Wheel loader maintenance is a complex practice because it requires different plans and schedules for a number of systems on the same machine. For instance, fuel system requirements are completely different than those for engine or hydraulic oil, so they each need customized maintenance strategies.
Managing several plans at once requires intricate knowledge of the machine and an elaborate schedule to cover all maintenance needs efficiently.
Dairy farmers are working with smaller budgets, making machine health and performance critical to a successful operation. As a result, maintenance plans have taken center stage to help improve efficiency and prevent unscheduled downtime.
However, this is where maintenance practices may be taken overboard. Believe it or not, some operators are doing too much when it comes to maintenance, and it can lead to unnecessary costs and lost efficiency.
To avoid over-maintaining, it’s important to follow the Operation and Maintenance Manual (OMM) while at the same time considering what machines can do automatically.
Many systems are programmed with alerts and functions to help operators reach optimum performance without the need for a full diagnosis. As technology continues to advance, newer machine models will be designed to make maintenance more convenient.
Looking beyond automated system monitoring, operators should revisit and update maintenance plans every few years to accommodate changing machine features. Additionally, operators should spend time studying machine functions to help work more effectively.
Balancing maintenance practices is important because doing too much or too little can be the difference between increased efficiency and lost profit.
Improve maintenance practices
Completing more jobs with a single machine can help cut costs and improve efficiency. Wheel loaders are maneuverable, versatile and capable of working with an array of materials, so they’ve become a staple for many dairy operations.
Consulting the OMM, knowing your wheel loader’s automatic maintenance features and asking about optional upgrades can help you build a more efficient plan. The following list highlights wheel loader features that should be considered when determining maintenance strategies.
1.Fluid sampling – Machine fluids should be managed by following recommended change intervals in the OMM. Additionally, implementing sampling services for fluid analysis helps track data over time to identify deviation from normal trends. This data can also be used to adjust intervals for adequate protection in high load applications, dusty environments or even extreme temperatures.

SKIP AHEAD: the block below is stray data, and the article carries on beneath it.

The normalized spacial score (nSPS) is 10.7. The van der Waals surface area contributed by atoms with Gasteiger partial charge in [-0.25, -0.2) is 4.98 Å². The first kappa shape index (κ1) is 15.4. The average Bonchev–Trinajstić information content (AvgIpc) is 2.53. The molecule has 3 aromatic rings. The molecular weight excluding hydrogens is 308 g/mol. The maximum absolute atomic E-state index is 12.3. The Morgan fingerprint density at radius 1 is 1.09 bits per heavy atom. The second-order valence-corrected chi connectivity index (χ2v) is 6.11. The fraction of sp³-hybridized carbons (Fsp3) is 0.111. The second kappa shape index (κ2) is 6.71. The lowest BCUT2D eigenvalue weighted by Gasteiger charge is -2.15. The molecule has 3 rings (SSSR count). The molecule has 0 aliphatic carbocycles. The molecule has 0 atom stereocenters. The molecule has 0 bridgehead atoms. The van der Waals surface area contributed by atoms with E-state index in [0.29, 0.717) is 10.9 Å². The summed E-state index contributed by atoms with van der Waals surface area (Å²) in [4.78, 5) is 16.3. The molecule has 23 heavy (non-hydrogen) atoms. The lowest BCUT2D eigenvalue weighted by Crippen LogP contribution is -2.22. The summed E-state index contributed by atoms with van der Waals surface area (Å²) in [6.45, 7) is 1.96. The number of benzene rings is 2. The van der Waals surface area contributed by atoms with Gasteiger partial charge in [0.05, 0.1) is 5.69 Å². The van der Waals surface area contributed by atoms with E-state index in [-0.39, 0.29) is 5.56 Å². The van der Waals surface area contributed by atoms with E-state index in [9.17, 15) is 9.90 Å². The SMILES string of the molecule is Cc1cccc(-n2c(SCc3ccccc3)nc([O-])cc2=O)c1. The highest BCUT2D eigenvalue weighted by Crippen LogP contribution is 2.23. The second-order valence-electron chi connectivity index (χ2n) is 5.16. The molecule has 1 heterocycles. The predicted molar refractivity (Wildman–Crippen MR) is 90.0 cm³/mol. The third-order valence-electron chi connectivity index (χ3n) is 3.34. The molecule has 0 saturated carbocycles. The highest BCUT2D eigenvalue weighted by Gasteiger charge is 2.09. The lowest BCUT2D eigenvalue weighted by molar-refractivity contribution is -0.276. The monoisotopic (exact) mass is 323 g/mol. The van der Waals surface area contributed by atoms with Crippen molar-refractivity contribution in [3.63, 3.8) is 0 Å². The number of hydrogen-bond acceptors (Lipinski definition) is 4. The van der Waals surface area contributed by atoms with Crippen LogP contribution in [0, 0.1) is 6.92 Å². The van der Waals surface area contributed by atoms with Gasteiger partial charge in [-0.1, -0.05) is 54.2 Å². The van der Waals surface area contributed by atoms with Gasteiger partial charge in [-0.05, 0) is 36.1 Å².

2.Valve lash – With advancements in hydraulic lifter technology and design, valve lash no longer needs to be manually adjusted to maintain proper clearance between the valve and rocker arm. Newer designs help reduce maintenance time and costs.
3.Diesel particulate filter (DPF) – The clean emissions module (CEM) is designed to remove hydrocarbons and harmful particulate matter from the exhaust stream.
Additionally, the DPF, one of the components that make up the CEM, prevents particulates from being released into the atmosphere. Choosing a manufacturer whose DPF is designed to last the entire lifetime of the machine can eliminate change intervals and reduce maintenance costs.
4.Cooling system – In high-debris applications like dairies, dust and particulates are constantly flying around. New cooling system designs pull clean air from the back instead of the sides, where debris kick-up from the tires is more common.
Older designs may require manual cleaning of the grill to uphold proper airflow where newer designs need less attention. Optional reversing fans allow for an automatic cleanout of the cooling pack to further reduce manual cleaning requirements.
5.Automatic greasing system – Some optional systems are self-diagnosing and come with alerts when action is required. Instead of greasing every pin daily, you can avoid over-greasing by focusing on the grease reservoir. As long as the reservoir is full, there is no need to grease individual pins, thus reducing operating costs.
All of these features are designed to work together and optimize wheel loader performance. Some of them are standard while others are optional, which gives you an opportunity to take action and improve your maintenance strategy.
Every operation is different, so your machine may not need additional features to run efficiently. Work with your dealer representative to identify all of your options and take some time to consider which features can help increase your bottom line.
While over-maintenance is a growing concern, daily walk-around practices should still be implemented to maximize performance. There are steps you can take every day to reduce wheel loader life cycle costs, and they don’t have to take a lot of time. Applying the following preventative maintenance tips to your daily inspection routine can help balance your strategy.
- Check engine oil on a daily basis
- Remove dust and debris from cylinders
- Be mindful of fluid leaks
- Check silage rigs and coupler functionality
- Check tire pressure to optimize balance and stability
- Examine or clean out the cooling pack
- Operate with the door closed to allow pressurized cabs to stay clean
- Clean cab regularly to maintain a safe environment
Over-maintenance can be just as expensive for your wheel loader as not doing enough. The key to a balanced maintenance strategy is learning more about your machine’s capabilities and following the OMM schedule.
If there are optional machine upgrades and services, take the time to consider whether or not those could make a difference for your operation. Applying higher-quality components and utilizing special services may greatly improve machine efficiency and even reduce your total cost of ownership. PD
Scott Britton is product specialist with Caterpillar Inc.